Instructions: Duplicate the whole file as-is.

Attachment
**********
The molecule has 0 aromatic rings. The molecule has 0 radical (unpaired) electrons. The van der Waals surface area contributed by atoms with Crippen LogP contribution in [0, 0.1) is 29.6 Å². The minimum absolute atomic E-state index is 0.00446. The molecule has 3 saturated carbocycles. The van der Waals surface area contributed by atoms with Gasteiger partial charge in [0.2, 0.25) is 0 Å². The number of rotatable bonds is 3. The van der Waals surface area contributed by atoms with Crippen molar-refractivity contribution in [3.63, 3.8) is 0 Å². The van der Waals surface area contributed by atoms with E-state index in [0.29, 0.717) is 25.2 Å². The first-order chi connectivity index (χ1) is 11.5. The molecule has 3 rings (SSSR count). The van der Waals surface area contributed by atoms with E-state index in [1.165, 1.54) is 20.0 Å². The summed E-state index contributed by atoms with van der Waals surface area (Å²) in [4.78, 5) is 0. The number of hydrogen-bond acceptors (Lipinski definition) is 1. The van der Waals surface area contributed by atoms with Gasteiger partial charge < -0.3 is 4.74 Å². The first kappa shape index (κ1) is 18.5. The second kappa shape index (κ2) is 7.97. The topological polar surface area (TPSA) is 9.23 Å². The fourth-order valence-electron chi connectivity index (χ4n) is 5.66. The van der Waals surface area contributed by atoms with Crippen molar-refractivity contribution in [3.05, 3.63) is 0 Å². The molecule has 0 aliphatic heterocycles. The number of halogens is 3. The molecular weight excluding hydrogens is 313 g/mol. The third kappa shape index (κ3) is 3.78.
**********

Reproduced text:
The molecule has 0 aromatic rings. The molecule has 0 radical (unpaired) electrons. The van der Waals surface area contributed by atoms with Crippen LogP contribution in [0, 0.1) is 29.6 Å². The minimum absolute atomic E-state index is 0.00446. The molecule has 3 saturated carbocycles. The van der Waals surface area contributed by atoms with Gasteiger partial charge in [0.2, 0.25) is 0 Å². The number of rotatable bonds is 3. The van der Waals surface area contributed by atoms with Crippen molar-refractivity contribution in [3.63, 3.8) is 0 Å². The van der Waals surface area contributed by atoms with E-state index in [0.29, 0.717) is 25.2 Å². The first-order chi connectivity index (χ1) is 11.5. The molecule has 3 rings (SSSR count). The van der Waals surface area contributed by atoms with E-state index in [1.165, 1.54) is 20.0 Å². The summed E-state index contributed by atoms with van der Waals surface area (Å²) in [4.78, 5) is 0. The number of hydrogen-bond acceptors (Lipinski definition) is 1. The van der Waals surface area contributed by atoms with Gasteiger partial charge < -0.3 is 4.74 Å². The first kappa shape index (κ1) is 18.5. The second kappa shape index (κ2) is 7.97. The topological polar surface area (TPSA) is 9.23 Å². The fourth-order valence-electron chi connectivity index (χ4n) is 5.66. The van der Waals surface area contributed by atoms with Crippen molar-refractivity contribution in [3.05, 3.63) is 0 Å². The molecule has 0 aliphatic heterocycles. The number of halogens is 3. The molecular weight excluding hydrogens is 313 g/mol. The third kappa shape index (κ3) is 3.78.